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Subject: Re: [boost] [thread] terminating destructor
From: Vicente J. Botet Escriba (vicente.botet_at_[hidden])
Date: 2012-10-13 08:40:26

Le 13/10/12 13:59, Andrzej Krzemienski a écrit :
> 2012/10/13 Rob Stewart <robertstewart_at_[hidden]>
>> On Oct 12, 2012, at 4:24 PM, "Vicente J. Botet Escriba" <
>> vicente.botet_at_[hidden]> wrote:
>>> Le 10/10/12 14:56, Andrzej Krzemienski a écrit :
>>>> 2012/10/10 Vicente J. Botet Escriba <vicente.botet_at_[hidden]>
>>>>> Le 10/10/12 10:23, Andrzej Krzemienski a écrit :
>>>>> Hi,
>>>>>> I can see in the release notes that in Boost 1.52 boost::thread's
>>>>>> destructor calls terminate if joinable, in order to conform to C++11
>>>>>> specification. I am not sure if this is the best course of action.
>>>>>> My understanding -- form the C++ Committee papers and informal
>>>>>> presentations -- is that the reason for introducing a 'terminating
>>>>>> destructor' was the lack of thread cancellation/interruption
>>>>>> functionality.
>>>>>> Thread interruption is supposed to be the preferred behavior for
>> thread's
>>>>>> destructor. std::thread does not support interruption (for some
>> reasons),
>>>>>> but boost::thread does (this is already a departure from C++11), so
>>>>>> shouldn't the latter prefer to interrupt a joinable thread in the
>>>>>> destructor?
>>>>> yes this is a possible alternative to the standard behavior. But what
>> to
>>>>> do after interrupting, joining? What others think? Anthony?
>>>> My preference would be to join after the interruption. If I remember
>>>> correctly, the argument against joining for std::thread is that there
>> would
>>>> be an unexpected hang upon reaching the end of the scope.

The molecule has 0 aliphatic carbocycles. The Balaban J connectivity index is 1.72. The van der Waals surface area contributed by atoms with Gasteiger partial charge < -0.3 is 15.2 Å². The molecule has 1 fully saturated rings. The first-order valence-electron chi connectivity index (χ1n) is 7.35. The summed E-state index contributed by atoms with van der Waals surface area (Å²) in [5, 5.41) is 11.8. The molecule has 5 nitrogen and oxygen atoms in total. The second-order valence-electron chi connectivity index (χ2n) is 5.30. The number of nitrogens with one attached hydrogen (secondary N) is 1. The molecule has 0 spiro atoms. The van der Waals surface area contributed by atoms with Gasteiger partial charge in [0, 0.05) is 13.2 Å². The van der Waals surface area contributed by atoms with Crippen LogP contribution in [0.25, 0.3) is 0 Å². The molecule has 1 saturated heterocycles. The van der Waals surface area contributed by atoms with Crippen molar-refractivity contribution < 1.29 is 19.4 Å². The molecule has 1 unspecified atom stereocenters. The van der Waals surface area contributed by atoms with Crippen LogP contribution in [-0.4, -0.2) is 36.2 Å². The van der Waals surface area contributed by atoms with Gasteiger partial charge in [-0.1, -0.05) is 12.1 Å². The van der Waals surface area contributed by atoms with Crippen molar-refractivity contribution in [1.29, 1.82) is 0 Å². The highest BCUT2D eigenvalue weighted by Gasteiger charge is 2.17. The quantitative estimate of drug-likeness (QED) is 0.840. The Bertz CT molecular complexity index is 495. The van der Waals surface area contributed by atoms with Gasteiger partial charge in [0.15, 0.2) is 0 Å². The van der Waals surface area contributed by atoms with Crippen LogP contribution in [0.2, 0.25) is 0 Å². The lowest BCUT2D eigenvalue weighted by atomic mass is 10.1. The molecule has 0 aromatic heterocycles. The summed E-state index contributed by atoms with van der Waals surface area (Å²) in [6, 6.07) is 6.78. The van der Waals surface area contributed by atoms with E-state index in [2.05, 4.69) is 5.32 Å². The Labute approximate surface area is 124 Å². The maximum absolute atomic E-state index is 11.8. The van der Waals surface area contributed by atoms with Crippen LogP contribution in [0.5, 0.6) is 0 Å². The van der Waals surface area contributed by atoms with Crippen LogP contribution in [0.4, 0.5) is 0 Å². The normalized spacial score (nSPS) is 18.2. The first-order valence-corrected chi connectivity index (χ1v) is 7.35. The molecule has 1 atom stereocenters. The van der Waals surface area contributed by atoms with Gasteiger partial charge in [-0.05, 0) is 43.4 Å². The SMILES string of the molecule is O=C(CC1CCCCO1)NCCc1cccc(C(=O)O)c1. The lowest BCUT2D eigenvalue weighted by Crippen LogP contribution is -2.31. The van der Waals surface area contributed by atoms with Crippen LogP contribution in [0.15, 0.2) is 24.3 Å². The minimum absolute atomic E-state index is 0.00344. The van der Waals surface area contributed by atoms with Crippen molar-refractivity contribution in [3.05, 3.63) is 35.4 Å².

>> That seems a reasonable argument.
>>>> The argument
>>>> against detaching for std::thread is that the detached thread may be
>>>> holding references to automatic variables defined in the scope of the
>>>> forking thread that we are now exiting.
>> That seems like too much nannyism. C++ already has many ways to do similar
>> things, so why be so concerned with this one case?
> So are you saying the thread should detach on scope exit rather than
> terminate?
> >> I believe that with thread interruption in place the argument against
>>>> joining is mitigated, while the argument against detaching still holds.
>>> I've though more about your suggestion, and it seems to me that it has
>> the same drawbacks as joining directly. The point is that interrupting a
>> thread doesn't ensures that the thread will finish soon, as the thread
>> could not call any interruption point, so that joining them later could
>> take an undefined time.
>> I agree. Hanging like that during stack unwinding would be painful. At
>> least with terminate, you'd realize the problem.
>> MT requires knowledge and skill. Too much handholding gets in the way and
>> encourages naive users to get in over their head.
>> If someone wants a thread to interrupt and join on destruction, they need
>> only put the thread object in another object and have that destructor
>> interrupt and join.
> The approach to Boost libraries' interface I encountered so far is that
> they provide the simple interface for the newbies (that does a bit of